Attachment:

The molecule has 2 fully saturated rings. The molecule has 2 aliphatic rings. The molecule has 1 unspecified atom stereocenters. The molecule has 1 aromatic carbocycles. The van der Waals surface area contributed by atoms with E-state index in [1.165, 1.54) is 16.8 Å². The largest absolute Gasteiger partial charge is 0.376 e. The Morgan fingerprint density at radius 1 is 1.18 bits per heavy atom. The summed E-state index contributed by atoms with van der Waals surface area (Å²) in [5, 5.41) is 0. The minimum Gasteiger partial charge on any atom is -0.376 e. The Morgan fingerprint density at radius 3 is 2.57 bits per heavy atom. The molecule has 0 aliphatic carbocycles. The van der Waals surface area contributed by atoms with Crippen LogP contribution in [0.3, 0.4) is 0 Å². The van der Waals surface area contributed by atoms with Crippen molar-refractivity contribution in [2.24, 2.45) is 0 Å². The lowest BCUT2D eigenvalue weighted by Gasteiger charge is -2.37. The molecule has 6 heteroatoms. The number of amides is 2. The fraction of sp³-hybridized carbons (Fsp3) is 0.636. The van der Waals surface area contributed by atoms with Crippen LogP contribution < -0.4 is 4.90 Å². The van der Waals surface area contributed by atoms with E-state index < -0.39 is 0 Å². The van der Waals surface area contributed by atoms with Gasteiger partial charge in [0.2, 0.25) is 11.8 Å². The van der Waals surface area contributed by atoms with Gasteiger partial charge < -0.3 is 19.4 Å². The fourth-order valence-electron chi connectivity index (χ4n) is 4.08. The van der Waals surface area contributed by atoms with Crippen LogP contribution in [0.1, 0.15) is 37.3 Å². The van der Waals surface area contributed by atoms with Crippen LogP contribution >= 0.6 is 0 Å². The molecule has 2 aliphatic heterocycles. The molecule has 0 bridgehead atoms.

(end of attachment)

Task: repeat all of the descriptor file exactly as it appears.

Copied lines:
The molecule has 2 fully saturated rings. The molecule has 2 aliphatic rings. The molecule has 1 unspecified atom stereocenters. The molecule has 1 aromatic carbocycles. The van der Waals surface area contributed by atoms with E-state index in [1.165, 1.54) is 16.8 Å². The largest absolute Gasteiger partial charge is 0.376 e. The Morgan fingerprint density at radius 1 is 1.18 bits per heavy atom. The summed E-state index contributed by atoms with van der Waals surface area (Å²) in [5, 5.41) is 0. The minimum Gasteiger partial charge on any atom is -0.376 e. The Morgan fingerprint density at radius 3 is 2.57 bits per heavy atom. The molecule has 0 aliphatic carbocycles. The van der Waals surface area contributed by atoms with Crippen LogP contribution in [0.3, 0.4) is 0 Å². The van der Waals surface area contributed by atoms with Crippen molar-refractivity contribution in [2.24, 2.45) is 0 Å². The lowest BCUT2D eigenvalue weighted by Gasteiger charge is -2.37. The molecule has 6 heteroatoms. The number of amides is 2. The fraction of sp³-hybridized carbons (Fsp3) is 0.636. The van der Waals surface area contributed by atoms with Crippen LogP contribution < -0.4 is 4.90 Å². The van der Waals surface area contributed by atoms with E-state index < -0.39 is 0 Å². The van der Waals surface area contributed by atoms with Gasteiger partial charge in [0.2, 0.25) is 11.8 Å². The van der Waals surface area contributed by atoms with Gasteiger partial charge < -0.3 is 19.4 Å². The fourth-order valence-electron chi connectivity index (χ4n) is 4.08. The van der Waals surface area contributed by atoms with Crippen LogP contribution in [0.1, 0.15) is 37.3 Å². The van der Waals surface area contributed by atoms with Crippen LogP contribution >= 0.6 is 0 Å². The molecule has 2 aliphatic heterocycles. The molecule has 0 bridgehead atoms.